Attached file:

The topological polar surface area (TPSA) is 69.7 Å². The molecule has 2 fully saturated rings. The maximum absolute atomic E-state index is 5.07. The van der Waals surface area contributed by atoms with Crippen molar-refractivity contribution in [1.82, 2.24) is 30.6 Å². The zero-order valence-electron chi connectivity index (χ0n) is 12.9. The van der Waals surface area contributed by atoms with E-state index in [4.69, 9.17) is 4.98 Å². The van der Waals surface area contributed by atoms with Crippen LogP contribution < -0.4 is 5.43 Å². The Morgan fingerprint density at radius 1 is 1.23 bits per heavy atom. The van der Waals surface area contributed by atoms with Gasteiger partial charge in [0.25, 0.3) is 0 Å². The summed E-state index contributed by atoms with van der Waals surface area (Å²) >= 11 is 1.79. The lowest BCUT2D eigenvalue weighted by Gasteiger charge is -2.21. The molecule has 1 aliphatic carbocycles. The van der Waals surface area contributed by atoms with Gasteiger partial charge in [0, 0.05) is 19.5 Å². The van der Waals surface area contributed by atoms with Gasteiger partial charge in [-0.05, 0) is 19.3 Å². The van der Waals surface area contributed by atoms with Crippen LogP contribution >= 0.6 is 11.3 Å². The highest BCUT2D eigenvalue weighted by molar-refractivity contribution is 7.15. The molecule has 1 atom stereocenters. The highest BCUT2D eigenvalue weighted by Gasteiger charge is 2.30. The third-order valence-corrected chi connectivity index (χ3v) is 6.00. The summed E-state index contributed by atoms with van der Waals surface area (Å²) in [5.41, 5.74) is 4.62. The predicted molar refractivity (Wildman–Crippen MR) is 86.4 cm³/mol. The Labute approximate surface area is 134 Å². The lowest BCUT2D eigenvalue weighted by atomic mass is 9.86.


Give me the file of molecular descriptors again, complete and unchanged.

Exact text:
The topological polar surface area (TPSA) is 69.7 Å². The molecule has 2 fully saturated rings. The maximum absolute atomic E-state index is 5.07. The van der Waals surface area contributed by atoms with Crippen molar-refractivity contribution in [1.82, 2.24) is 30.6 Å². The zero-order valence-electron chi connectivity index (χ0n) is 12.9. The van der Waals surface area contributed by atoms with E-state index in [4.69, 9.17) is 4.98 Å². The van der Waals surface area contributed by atoms with Crippen LogP contribution < -0.4 is 5.43 Å². The Morgan fingerprint density at radius 1 is 1.23 bits per heavy atom. The van der Waals surface area contributed by atoms with Gasteiger partial charge in [0.25, 0.3) is 0 Å². The summed E-state index contributed by atoms with van der Waals surface area (Å²) >= 11 is 1.79. The lowest BCUT2D eigenvalue weighted by Gasteiger charge is -2.21. The molecule has 1 aliphatic carbocycles. The van der Waals surface area contributed by atoms with Gasteiger partial charge in [0, 0.05) is 19.5 Å². The van der Waals surface area contributed by atoms with Gasteiger partial charge in [-0.05, 0) is 19.3 Å². The van der Waals surface area contributed by atoms with Crippen LogP contribution >= 0.6 is 11.3 Å². The highest BCUT2D eigenvalue weighted by molar-refractivity contribution is 7.15. The molecule has 1 atom stereocenters. The highest BCUT2D eigenvalue weighted by Gasteiger charge is 2.30. The third-order valence-corrected chi connectivity index (χ3v) is 6.00. The summed E-state index contributed by atoms with van der Waals surface area (Å²) in [5.41, 5.74) is 4.62. The predicted molar refractivity (Wildman–Crippen MR) is 86.4 cm³/mol. The Labute approximate surface area is 134 Å². The lowest BCUT2D eigenvalue weighted by atomic mass is 9.86.